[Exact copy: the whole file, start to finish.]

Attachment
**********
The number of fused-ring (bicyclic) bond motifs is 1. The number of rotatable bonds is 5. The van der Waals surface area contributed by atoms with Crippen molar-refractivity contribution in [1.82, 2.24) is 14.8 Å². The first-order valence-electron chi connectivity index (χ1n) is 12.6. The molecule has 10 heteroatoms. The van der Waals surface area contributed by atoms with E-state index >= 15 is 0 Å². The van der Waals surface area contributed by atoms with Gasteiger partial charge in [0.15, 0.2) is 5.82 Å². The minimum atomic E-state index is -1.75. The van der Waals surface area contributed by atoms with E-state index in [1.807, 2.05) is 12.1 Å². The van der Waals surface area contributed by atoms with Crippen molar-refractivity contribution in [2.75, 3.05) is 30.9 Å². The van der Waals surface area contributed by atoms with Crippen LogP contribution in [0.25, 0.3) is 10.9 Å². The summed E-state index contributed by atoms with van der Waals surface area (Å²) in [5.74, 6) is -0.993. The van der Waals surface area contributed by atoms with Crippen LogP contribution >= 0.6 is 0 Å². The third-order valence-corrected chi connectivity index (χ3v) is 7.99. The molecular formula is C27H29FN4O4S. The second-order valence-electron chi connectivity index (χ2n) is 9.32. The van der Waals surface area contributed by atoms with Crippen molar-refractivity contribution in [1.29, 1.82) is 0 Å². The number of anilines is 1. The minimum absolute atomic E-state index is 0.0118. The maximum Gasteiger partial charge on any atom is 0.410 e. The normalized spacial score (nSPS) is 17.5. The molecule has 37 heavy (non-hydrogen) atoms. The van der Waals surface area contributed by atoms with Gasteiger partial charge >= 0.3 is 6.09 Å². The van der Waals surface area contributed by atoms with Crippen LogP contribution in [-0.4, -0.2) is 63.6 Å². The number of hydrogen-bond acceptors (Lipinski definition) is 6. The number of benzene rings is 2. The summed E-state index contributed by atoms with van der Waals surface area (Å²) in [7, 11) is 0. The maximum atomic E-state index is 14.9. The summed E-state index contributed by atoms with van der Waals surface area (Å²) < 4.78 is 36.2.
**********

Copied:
The number of fused-ring (bicyclic) bond motifs is 1. The number of rotatable bonds is 5. The van der Waals surface area contributed by atoms with Crippen molar-refractivity contribution in [1.82, 2.24) is 14.8 Å². The first-order valence-electron chi connectivity index (χ1n) is 12.6. The molecule has 10 heteroatoms. The van der Waals surface area contributed by atoms with E-state index >= 15 is 0 Å². The van der Waals surface area contributed by atoms with Gasteiger partial charge in [0.15, 0.2) is 5.82 Å². The minimum atomic E-state index is -1.75. The van der Waals surface area contributed by atoms with E-state index in [1.807, 2.05) is 12.1 Å². The van der Waals surface area contributed by atoms with Crippen molar-refractivity contribution in [2.75, 3.05) is 30.9 Å². The van der Waals surface area contributed by atoms with Crippen LogP contribution in [0.25, 0.3) is 10.9 Å². The summed E-state index contributed by atoms with van der Waals surface area (Å²) in [5.74, 6) is -0.993. The van der Waals surface area contributed by atoms with Crippen LogP contribution >= 0.6 is 0 Å². The third-order valence-corrected chi connectivity index (χ3v) is 7.99. The molecular formula is C27H29FN4O4S. The second-order valence-electron chi connectivity index (χ2n) is 9.32. The van der Waals surface area contributed by atoms with Crippen molar-refractivity contribution in [1.29, 1.82) is 0 Å². The number of anilines is 1. The minimum absolute atomic E-state index is 0.0118. The maximum Gasteiger partial charge on any atom is 0.410 e. The normalized spacial score (nSPS) is 17.5. The molecule has 37 heavy (non-hydrogen) atoms. The van der Waals surface area contributed by atoms with Gasteiger partial charge >= 0.3 is 6.09 Å². The van der Waals surface area contributed by atoms with Crippen LogP contribution in [-0.4, -0.2) is 63.6 Å². The number of hydrogen-bond acceptors (Lipinski definition) is 6. The number of benzene rings is 2. The summed E-state index contributed by atoms with van der Waals surface area (Å²) in [7, 11) is 0. The maximum atomic E-state index is 14.9. The summed E-state index contributed by atoms with van der Waals surface area (Å²) < 4.78 is 36.2.